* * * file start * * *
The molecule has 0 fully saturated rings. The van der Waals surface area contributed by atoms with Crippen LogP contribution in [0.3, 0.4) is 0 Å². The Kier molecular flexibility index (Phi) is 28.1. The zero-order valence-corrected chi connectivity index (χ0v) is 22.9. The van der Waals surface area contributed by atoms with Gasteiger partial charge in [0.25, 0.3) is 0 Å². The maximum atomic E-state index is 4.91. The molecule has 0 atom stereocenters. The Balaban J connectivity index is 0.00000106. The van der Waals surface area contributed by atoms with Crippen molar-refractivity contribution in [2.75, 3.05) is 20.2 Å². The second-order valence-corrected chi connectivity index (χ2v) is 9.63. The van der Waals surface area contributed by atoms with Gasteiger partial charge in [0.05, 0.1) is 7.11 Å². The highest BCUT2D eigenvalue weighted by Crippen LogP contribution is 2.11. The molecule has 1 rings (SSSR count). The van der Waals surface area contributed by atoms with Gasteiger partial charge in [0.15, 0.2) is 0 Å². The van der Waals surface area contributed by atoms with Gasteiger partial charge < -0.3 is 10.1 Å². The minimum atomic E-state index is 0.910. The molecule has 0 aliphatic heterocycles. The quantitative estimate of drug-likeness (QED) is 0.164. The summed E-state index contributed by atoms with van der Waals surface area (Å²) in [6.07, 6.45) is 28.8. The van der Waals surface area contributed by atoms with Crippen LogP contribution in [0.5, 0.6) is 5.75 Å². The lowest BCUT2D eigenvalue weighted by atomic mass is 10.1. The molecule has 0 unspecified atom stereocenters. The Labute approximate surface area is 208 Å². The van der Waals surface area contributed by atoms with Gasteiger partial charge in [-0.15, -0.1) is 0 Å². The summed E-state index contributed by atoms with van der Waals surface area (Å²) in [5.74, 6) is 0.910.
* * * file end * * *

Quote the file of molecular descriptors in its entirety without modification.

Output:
The molecule has 0 fully saturated rings. The van der Waals surface area contributed by atoms with Crippen LogP contribution in [0.3, 0.4) is 0 Å². The Kier molecular flexibility index (Phi) is 28.1. The zero-order valence-corrected chi connectivity index (χ0v) is 22.9. The van der Waals surface area contributed by atoms with Gasteiger partial charge in [0.25, 0.3) is 0 Å². The maximum atomic E-state index is 4.91. The molecule has 0 atom stereocenters. The Balaban J connectivity index is 0.00000106. The van der Waals surface area contributed by atoms with Crippen molar-refractivity contribution in [2.75, 3.05) is 20.2 Å². The second-order valence-corrected chi connectivity index (χ2v) is 9.63. The van der Waals surface area contributed by atoms with Gasteiger partial charge in [0.05, 0.1) is 7.11 Å². The highest BCUT2D eigenvalue weighted by Crippen LogP contribution is 2.11. The molecule has 1 rings (SSSR count). The van der Waals surface area contributed by atoms with Gasteiger partial charge in [0.15, 0.2) is 0 Å². The van der Waals surface area contributed by atoms with Gasteiger partial charge < -0.3 is 10.1 Å². The minimum atomic E-state index is 0.910. The molecule has 0 aliphatic heterocycles. The quantitative estimate of drug-likeness (QED) is 0.164. The summed E-state index contributed by atoms with van der Waals surface area (Å²) in [6.07, 6.45) is 28.8. The van der Waals surface area contributed by atoms with Crippen LogP contribution in [0.5, 0.6) is 5.75 Å². The lowest BCUT2D eigenvalue weighted by atomic mass is 10.1. The molecule has 0 unspecified atom stereocenters. The Labute approximate surface area is 208 Å². The van der Waals surface area contributed by atoms with Gasteiger partial charge in [-0.15, -0.1) is 0 Å². The summed E-state index contributed by atoms with van der Waals surface area (Å²) in [5.74, 6) is 0.910.